View all News & Photos

Looking Ahead: Our City Beyond the Trees

Since the Portland Japanese Garden was first established more than fifty years ago in the West Hills, the trees around us have grown significantly taller, more robust, and the surrounding vegetation has flourished.

Nowhere is that more evident than from the steps of the Garden’s Pavilion looking east toward Mt Hood.

A view of Mt. Hood from the Garden in 1968 / Photo by Robbie Robinson

A photograph taken just one year after the Garden opened to the public shows a clear view of the Rose Garden and city skyline with Mt Hood in the distance. It is a view similar to this, which a group of dedicated Garden advocates have been working to maintain. The group, the Garden Resource Committee (GRC) is comprised of board members, Garden staff, and friends of the Garden who have been working to establish the view corridor from the Pavilion’s east overlook, while still being good stewards of the environment.

“The view looking east from the Pavilion is one of the most iconic views in the city, one the original Garden designer, Professor Tono, valued highly. It needed to be defined, protected, and become a matter of record to preserve it for all time.” — Michael Ellena, GRC Member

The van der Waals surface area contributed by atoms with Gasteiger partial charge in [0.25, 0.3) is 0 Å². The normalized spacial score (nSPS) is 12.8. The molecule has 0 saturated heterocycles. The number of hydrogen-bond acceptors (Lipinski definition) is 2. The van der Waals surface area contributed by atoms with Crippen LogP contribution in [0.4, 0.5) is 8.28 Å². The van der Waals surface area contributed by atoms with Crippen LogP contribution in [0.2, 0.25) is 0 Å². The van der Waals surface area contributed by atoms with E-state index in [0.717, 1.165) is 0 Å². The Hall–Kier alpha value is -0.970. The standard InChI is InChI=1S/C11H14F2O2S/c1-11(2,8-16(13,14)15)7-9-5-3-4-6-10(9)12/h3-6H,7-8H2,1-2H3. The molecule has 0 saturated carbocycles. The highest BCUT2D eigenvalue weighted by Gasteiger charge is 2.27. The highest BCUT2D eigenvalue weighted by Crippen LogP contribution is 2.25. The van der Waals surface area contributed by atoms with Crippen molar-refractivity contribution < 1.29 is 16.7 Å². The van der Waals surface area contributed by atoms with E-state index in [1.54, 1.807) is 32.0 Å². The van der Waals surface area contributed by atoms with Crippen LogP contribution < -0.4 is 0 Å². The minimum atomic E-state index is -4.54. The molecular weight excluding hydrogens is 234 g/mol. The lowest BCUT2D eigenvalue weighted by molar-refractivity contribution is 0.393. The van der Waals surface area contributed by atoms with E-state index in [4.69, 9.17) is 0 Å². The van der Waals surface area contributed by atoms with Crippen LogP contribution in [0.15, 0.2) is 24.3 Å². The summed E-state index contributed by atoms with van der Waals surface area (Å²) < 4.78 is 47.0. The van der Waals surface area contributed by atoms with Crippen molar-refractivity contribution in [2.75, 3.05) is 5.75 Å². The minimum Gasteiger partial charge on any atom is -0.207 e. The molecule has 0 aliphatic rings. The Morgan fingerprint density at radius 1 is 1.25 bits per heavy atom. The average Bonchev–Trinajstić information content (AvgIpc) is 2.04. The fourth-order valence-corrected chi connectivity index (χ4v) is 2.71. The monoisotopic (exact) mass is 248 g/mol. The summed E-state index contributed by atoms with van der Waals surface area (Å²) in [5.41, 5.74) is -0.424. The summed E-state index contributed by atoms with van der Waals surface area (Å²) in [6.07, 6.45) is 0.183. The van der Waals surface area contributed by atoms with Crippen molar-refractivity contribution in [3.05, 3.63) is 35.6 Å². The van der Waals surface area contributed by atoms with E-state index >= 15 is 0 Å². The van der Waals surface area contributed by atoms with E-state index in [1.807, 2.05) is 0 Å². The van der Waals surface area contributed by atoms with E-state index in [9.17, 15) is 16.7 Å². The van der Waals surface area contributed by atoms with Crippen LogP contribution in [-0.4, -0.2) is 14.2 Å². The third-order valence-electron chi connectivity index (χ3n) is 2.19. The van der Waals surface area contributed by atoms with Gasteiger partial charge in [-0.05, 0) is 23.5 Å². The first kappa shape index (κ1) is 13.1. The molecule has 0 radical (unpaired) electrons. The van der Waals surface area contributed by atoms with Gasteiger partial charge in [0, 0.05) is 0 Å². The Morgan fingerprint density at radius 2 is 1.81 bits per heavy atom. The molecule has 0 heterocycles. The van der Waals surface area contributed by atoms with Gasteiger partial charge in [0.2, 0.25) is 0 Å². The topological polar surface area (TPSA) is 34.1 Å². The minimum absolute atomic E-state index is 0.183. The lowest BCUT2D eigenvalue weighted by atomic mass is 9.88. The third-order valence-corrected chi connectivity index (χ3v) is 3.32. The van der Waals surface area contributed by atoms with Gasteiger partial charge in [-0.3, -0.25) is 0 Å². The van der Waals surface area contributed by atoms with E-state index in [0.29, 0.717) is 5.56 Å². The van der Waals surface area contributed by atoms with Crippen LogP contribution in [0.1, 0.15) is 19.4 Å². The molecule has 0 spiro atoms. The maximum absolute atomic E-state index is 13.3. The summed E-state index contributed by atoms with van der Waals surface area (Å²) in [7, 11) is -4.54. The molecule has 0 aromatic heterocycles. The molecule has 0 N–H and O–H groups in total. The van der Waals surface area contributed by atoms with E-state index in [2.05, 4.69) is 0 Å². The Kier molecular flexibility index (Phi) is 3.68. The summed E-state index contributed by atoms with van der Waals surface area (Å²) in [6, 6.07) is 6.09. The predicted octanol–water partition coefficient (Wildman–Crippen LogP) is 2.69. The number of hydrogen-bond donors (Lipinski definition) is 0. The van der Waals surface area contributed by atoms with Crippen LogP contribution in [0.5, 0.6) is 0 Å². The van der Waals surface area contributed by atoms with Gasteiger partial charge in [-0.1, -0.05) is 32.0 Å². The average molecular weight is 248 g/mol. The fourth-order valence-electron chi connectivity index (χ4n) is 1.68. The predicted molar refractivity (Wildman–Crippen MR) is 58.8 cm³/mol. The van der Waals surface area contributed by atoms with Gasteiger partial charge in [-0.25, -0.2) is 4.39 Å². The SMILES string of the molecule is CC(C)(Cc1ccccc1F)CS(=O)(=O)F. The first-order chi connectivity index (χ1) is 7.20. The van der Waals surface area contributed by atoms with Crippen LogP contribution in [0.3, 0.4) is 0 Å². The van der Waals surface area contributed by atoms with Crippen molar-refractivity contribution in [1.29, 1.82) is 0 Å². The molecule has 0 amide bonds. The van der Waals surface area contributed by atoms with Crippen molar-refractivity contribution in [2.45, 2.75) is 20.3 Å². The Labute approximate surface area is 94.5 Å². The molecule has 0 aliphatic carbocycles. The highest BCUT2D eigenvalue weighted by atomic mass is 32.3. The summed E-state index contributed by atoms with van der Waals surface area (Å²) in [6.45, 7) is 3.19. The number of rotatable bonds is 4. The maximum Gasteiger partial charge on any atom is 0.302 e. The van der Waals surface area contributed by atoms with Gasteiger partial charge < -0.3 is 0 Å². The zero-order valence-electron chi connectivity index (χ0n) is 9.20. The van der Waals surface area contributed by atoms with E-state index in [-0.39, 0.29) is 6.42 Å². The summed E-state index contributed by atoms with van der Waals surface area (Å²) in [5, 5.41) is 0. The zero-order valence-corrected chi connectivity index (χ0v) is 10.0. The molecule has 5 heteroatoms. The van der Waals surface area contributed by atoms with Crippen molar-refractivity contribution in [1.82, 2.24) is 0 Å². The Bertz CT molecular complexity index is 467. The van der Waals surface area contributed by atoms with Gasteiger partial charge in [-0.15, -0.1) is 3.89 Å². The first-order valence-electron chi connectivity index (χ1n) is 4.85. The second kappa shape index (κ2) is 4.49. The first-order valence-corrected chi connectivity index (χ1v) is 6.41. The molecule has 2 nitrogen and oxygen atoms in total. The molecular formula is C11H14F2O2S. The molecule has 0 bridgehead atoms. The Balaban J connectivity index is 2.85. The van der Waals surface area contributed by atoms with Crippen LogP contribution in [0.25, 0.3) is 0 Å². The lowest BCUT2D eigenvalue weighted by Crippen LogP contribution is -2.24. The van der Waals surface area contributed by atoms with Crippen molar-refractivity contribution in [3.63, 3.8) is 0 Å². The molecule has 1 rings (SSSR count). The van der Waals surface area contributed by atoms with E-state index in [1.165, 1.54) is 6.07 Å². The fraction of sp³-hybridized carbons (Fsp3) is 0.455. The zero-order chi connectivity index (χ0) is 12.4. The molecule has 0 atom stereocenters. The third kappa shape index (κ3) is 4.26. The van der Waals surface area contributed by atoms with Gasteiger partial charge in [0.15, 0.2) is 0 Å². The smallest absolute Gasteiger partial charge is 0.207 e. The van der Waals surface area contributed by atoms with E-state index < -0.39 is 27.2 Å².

Sketch by Garden Curator Sadafumi Uchiyama

While the neighboring International Rose Test Garden has six designated view corridors, there has never been a protected view at the Garden. As you might imagine, it’s no easy task to establish a view corridor. The City of Portland’s Bureau of Planning and Sustainability (BPS) works to protect quintessential Portland views throughout the city.

The process for the Portland Japanese Garden began five years ago when GRC committee members looking 50 years ahead realized the view to Mt. Hood would be gone unless it became protected. In September of 2016, board members testified before the BPS as a first step in establishing a protected view corridor for the Garden. Several meetings with the mayor and Portland city commissioners helped further the cause. Soon, the City expressed support for the Garden’s request to establish a protected view corridor and preserve the iconic view.

Photo by Julia Taylor

After a final City Council hearing this month, it is anticipated that the view corridor for the Garden will move through the process and become a defined and protected view as well as a matter of record in city documents.